Short Takes: August 2010

Help for Diabetic Cats

Diabetes mellitus (DM) is a common endocrine disease in cats, and it is becoming a model for DM in humans because cats develop a form of the disease that is similar to the human type-2 diabetes mellitus. Amylin is a normal secretory product of pancreatic beta cells, and it plays an important role in controlling nutrient fluctuations. Amylin has become an established therapy along with insulin in human diabetics because it reduces post-prandial glucagon secretion and slows gastric emptying.

This study (“Amylin reduces plasma glucagon concentration in cats,” The Veterinary Journal, 2010) was the first to investigate if amylin reduces plasma glucagon levels in cats. Twelve male domestic shorthair cats were tested using an intravenous arginine test (IVAST), a meal response test (MRT) and an IV glucose response test (IVGTT). A single dose injection of a non-amyloidogenic amylin lowered plasma glucagon levels under all three test conditions. Blood insulin concentrations were also lowered following amylin administration in the IVAST and IVGTT relative to controls. The reduced post-prandial glucagon secretion found with the MRT indicates that amylin may have therapeutic potential in controlling post-prandial nutrient metabolism in diabetic cats.

This is considered one of the most significant benefits of the combination insulin-amylin treatment in human diabetics. Therefore, amylin may have a therapeutic potential in diabetic cats and be used as an adjunct to insulin in their treatment, reducing the insulin requirement to control glycemia.

Asthma and Chronic Bronchitis

Allergic asthma and chronic bronchitis are two common inflammatory conditions that affect the lower airways of cats. It has been suggested by experts that asthma in cats is allergic in nature and similar to human allergic asthma that is caused by a hypersensitivity reaction to inhaled aeroallergens. Chronic bronchitis is thought to be secondary to a previous insult (e.g., infection or inhaled irritants) that damages the airways. Because chronic asthma can damage airways, there is often an overlap between these conditions.

The study (“Evaluation of biomarkers in bronchoalveolar lavage fluid for discrimination between asthma and chronic bronchitis in cats,” American Journal of Veterinary Research, 2010) screened the bronchoalveolar lavage fluid (BALF) from a mix of 97 client-owned and research cats with naturally occurring asthma or chronic bronchitis and healthy control cats. The objective was to evaluate the BALF samples for concentrations of interleukin-4, interferin-gamma, tumor necrosis factor, and total nitric oxide metabolites as inflammatory biomarkers for discrimination between asthma and chronic bronchitis in cats.

Current diagnostic tests that attempt to differentiate these conditions include thoracic radiography and cytologic analysis of BALF. Both of these testing methods are problematic in discriminating between these diseases. The results of this particular study indicate that the inflammatory mediators investigated did not appear to be useful in differentiation between cats with naturally occurring allergic asthma and those with chronic bronchitis. The authors believe future studies should focus on validating a technique increasing the sensitivity of the currently available feline-specific cytokine assays to determine if this will overcome one possible limitation of the study.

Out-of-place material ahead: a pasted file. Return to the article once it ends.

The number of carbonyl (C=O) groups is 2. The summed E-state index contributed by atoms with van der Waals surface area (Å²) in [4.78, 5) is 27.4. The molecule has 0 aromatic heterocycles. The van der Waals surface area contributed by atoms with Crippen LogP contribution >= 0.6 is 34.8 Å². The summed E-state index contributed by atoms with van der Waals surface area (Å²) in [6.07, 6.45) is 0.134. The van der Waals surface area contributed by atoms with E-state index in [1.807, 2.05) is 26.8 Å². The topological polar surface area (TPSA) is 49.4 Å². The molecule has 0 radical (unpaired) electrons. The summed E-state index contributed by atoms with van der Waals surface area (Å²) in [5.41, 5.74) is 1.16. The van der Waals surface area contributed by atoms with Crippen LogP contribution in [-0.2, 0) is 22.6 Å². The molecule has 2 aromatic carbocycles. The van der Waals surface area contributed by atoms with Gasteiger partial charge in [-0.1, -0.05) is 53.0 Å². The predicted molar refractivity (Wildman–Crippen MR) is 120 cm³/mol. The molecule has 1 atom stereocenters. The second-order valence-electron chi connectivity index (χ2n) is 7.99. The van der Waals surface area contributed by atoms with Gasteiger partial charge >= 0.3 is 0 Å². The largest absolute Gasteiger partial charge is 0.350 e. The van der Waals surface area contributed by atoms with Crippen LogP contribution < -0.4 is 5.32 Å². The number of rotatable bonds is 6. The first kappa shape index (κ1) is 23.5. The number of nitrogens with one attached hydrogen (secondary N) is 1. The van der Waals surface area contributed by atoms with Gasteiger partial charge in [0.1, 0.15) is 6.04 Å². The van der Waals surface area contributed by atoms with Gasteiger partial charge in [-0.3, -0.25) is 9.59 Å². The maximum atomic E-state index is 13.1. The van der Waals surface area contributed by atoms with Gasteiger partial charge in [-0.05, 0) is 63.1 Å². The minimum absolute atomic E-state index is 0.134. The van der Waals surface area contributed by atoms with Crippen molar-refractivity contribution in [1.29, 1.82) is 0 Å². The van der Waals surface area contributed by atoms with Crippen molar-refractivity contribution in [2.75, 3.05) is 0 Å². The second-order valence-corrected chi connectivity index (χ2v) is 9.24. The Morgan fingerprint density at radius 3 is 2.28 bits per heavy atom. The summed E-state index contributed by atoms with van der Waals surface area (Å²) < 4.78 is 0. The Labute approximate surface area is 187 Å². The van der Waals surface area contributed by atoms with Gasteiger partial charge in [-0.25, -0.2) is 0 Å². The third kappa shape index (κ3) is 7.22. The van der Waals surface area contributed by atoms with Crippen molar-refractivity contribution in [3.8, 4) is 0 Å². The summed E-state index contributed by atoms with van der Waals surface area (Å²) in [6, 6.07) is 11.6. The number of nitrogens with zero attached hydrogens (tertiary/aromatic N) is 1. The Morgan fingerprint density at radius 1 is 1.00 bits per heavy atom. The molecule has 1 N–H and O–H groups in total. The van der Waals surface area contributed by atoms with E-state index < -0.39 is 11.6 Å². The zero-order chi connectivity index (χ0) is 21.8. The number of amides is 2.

Antimicrobial Resistance in Pets

Antibiotic resistance has been documented in E. coli isolates from human, animal and environmental resources. A growing health concern is the multidrug resistant (MDR) strains of Eshcerichia coli. There have been a number of studies that show an increase in MDR E. coli associated with infections in dogs and cats throughout the United States and Europe. In this study, 376 isolates of E. coli were collected from dogs and cats from the South, West, Northeast and Midwest regions of the United States from May to September 2005.

Fifty one percent of the isolates expressed resistance to at least one drug and 44 percent of those isolates were single drug resistant (SDR), most commonly amoxicillin. The MDR isolates (56 percent) were resistant to amoxicillin, amoxicillin-clavulanate and enrofloxacin; 18 percent were resistant to all drugs tested. The majority of the E.coli isolates were genetically and phenotypically distinct from one another.

The frequency of MDR didnt differ regionally in the United States. This study (“Antimicrobial resistance profiles and clonal relatedness of canine and feline Escherichia coli pathogens expressing multidrug resistance in the United States,” Journal of Veterinary Internal Medicine, 2010) emphasizes the need to understand that MDR isolates are not only resistant to many drugs; but the level of resistance to those drugs is very high and thus might not be overcome by increasing doses, nor combination antimicrobial therapy. Therefore, implementation of a robust surveillance program for antimicrobial resistance is recommended.